A cell that has the ability to self-renew or divide indefinitely. Stem cells can also develop into other specialized cell types. There are several classifications: totipotent, pluripotent, and multipotent.
A region of repetitive DNA at the end of a linear chromosome that serves to protect the end from deterioration or destruction. In somatic cells, with each round of cell division, telomeres get shorter and once they become too short to protect the ends of the chromosomes, cell division may be prevented, or cells may die.
A substance or exposure that causes birth defects. Many drugs, infections, chemicals and radiation can be teratogens.
A characteristic that an individual possesses. It could be a personality or behavior trait (like being warm and friendly), intelligence (a high IQ score) or a physical feature (like red hair or height). Genes may or may not have a determining role in a trait.
The enzymatic process where complementary RNA sequences are created from DNA templates.
Transfer RNA (tRNA)
RNA responsible for bringing amino acids to the ribosome and working with the mRNA and rRNA to make an amino acid chain. tRNA transfers the amino acid to the growing protein chain during translation. Each tRNA molecule is specific to a certain amino acid.
Having a piece of DNA that originally stems from a different species. Transgenic organisms are a subset of Genetically Modified Organisms (GMOs).
The process of producing proteins from the information stored on an mRNA molecule. In other words it is the process of translating from the language of nucleotides to the language of proteins.
The transfer of part of a chromosome onto another chromosome. Translocations may be balanced (having the right amount of chromosome material) or unbalanced (having too much or too little chromosome material). A reciprocal translocation is where a piece of one chromosome is exchanged for the piece of another chromosome.
A segment of DNA that can remove itself from a chromosome and insert itself somewhere else in the genome, i.e. it can ‘jump’ from one place on a chromosome to another. Transposons can also move between organisms. They play a role in the transfer of antibiotic resistance among bacteria and can cause disease by creating mutations.
Triplet repeat expansion
Triplet repeats are 3 nucleotides that are repeated a number of times (e.g., TACTACTACTACTAC). Triplet repeat expansion is when extra repeats are added (e.g., more TACs). If this large repeat is within a gene, it can cause disease (e.g. Huntington’s disease).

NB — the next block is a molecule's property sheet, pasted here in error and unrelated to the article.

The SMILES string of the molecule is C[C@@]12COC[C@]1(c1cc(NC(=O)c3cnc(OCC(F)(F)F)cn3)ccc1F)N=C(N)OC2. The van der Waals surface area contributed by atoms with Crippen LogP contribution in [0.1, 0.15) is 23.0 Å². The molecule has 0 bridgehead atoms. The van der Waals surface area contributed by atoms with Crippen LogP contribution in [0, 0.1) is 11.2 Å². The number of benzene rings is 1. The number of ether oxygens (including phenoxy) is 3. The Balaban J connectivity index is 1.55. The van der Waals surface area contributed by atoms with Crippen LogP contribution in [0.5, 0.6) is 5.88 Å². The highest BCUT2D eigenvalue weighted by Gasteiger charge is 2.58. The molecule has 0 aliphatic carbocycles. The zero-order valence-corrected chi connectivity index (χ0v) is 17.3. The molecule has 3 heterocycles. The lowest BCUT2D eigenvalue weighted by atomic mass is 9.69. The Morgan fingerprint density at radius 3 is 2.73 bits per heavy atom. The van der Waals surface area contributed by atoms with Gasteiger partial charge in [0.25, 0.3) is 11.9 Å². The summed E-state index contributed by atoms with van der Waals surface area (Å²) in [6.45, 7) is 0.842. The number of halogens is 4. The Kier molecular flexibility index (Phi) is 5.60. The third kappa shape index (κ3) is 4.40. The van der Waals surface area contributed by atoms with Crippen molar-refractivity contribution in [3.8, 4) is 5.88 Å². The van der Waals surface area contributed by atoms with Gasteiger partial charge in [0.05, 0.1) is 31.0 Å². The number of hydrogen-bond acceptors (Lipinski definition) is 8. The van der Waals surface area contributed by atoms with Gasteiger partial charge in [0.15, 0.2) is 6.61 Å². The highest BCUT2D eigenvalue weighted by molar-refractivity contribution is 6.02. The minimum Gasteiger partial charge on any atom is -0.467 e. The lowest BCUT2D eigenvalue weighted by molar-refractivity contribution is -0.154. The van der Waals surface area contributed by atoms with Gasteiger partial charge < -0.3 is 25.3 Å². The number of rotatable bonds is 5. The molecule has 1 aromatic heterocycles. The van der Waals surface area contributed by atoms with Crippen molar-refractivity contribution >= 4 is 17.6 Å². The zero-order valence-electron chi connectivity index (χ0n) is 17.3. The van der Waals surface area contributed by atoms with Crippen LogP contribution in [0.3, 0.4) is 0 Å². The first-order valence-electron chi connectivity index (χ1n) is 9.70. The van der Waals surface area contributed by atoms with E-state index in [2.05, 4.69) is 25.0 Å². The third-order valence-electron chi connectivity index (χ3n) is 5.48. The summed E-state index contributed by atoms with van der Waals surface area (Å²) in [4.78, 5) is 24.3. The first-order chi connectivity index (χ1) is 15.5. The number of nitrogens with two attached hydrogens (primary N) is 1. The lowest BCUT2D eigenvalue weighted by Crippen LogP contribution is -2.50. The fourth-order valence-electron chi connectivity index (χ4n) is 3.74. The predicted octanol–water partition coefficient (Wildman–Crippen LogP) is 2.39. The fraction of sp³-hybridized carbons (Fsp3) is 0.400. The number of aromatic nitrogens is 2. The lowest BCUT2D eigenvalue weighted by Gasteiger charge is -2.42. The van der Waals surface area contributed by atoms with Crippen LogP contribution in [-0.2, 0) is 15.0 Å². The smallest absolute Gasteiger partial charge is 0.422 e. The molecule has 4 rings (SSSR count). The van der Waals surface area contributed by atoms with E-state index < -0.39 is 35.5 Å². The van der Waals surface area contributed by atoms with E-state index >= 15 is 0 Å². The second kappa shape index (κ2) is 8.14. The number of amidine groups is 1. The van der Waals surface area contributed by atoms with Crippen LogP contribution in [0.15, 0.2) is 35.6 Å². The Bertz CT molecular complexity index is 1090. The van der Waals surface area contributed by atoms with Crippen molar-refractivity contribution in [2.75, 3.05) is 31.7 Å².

The occurrence of an extra (third) chromosome in the total chromosome count of an individual. People typically have two copies (disomy) of all of their chromosomes. Often, having trisomy of a full chromosome is not compatible with life except for an additional chromosome 21 (Down Syndrome) or extra sex chromosomes.
Tumour Suppressor Gene
A normal gene that controls how often and how fast a cell divides. If both copies of a tumour suppressor gene are inactivated, the growth of the cell may go out of control and become a tumour.
A technology that uses sound waves to create a picture. An ultrasound technician (sonographer) uses a hand-held wand (transducer) to direct sound waves at the internal body part of interest. The reflection or return of these waves creates a black/white image. Fluid appears black, solid material like bone appears white and other tissues, like most organs, appear as shades of grey.
Variable-Number Tandem Repeat (VNTR)
Catch-all term for repeats in the genome. Generally not associated with disease, these repeats are used in DNA profiling because the sequences vary in length between people. VNTR sounds complicated, but the phrase simply means, “repeats that vary in size”.
One of the two sex chromosomes. Women generally have two X chromosomes whereas men have one X chromosome and one Y chromosome.
One of the two sex chromosomes. Men generally have one X chromosome and one Y chromosome whereas women have two X chromosomes. The Y chromosome contains the genes that trigger male development and proper sperm formation.
A diploid cell that is the result of the fusion of a haploid egg and haploid sperm. The term zygote only applies before cell division starts (after which it is called an embryo).